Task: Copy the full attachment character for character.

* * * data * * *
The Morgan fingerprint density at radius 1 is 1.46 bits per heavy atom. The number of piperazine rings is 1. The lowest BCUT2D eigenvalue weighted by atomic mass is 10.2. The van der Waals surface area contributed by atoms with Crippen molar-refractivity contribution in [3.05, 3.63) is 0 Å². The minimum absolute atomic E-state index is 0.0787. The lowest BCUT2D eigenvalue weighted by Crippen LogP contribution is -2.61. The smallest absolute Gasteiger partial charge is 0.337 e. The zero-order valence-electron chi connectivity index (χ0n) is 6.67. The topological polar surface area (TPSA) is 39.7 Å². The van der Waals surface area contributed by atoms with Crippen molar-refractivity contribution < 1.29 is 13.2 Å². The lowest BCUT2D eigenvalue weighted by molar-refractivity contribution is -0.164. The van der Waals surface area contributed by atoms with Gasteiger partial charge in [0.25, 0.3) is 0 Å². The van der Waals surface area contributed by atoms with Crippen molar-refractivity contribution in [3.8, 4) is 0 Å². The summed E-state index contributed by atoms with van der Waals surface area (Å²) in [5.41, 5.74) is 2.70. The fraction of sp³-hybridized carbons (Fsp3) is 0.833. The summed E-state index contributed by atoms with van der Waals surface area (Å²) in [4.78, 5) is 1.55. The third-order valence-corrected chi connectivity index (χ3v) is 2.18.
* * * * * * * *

The Morgan fingerprint density at radius 1 is 1.46 bits per heavy atom. The number of piperazine rings is 1. The lowest BCUT2D eigenvalue weighted by atomic mass is 10.2. The van der Waals surface area contributed by atoms with Crippen molar-refractivity contribution in [3.05, 3.63) is 0 Å². The minimum absolute atomic E-state index is 0.0787. The lowest BCUT2D eigenvalue weighted by Crippen LogP contribution is -2.61. The smallest absolute Gasteiger partial charge is 0.337 e. The zero-order valence-electron chi connectivity index (χ0n) is 6.67. The topological polar surface area (TPSA) is 39.7 Å². The van der Waals surface area contributed by atoms with Crippen molar-refractivity contribution < 1.29 is 13.2 Å². The lowest BCUT2D eigenvalue weighted by molar-refractivity contribution is -0.164. The van der Waals surface area contributed by atoms with Gasteiger partial charge in [0.25, 0.3) is 0 Å². The van der Waals surface area contributed by atoms with Crippen molar-refractivity contribution in [3.8, 4) is 0 Å². The summed E-state index contributed by atoms with van der Waals surface area (Å²) in [5.41, 5.74) is 2.70. The fraction of sp³-hybridized carbons (Fsp3) is 0.833. The summed E-state index contributed by atoms with van der Waals surface area (Å²) in [4.78, 5) is 1.55. The third-order valence-corrected chi connectivity index (χ3v) is 2.18.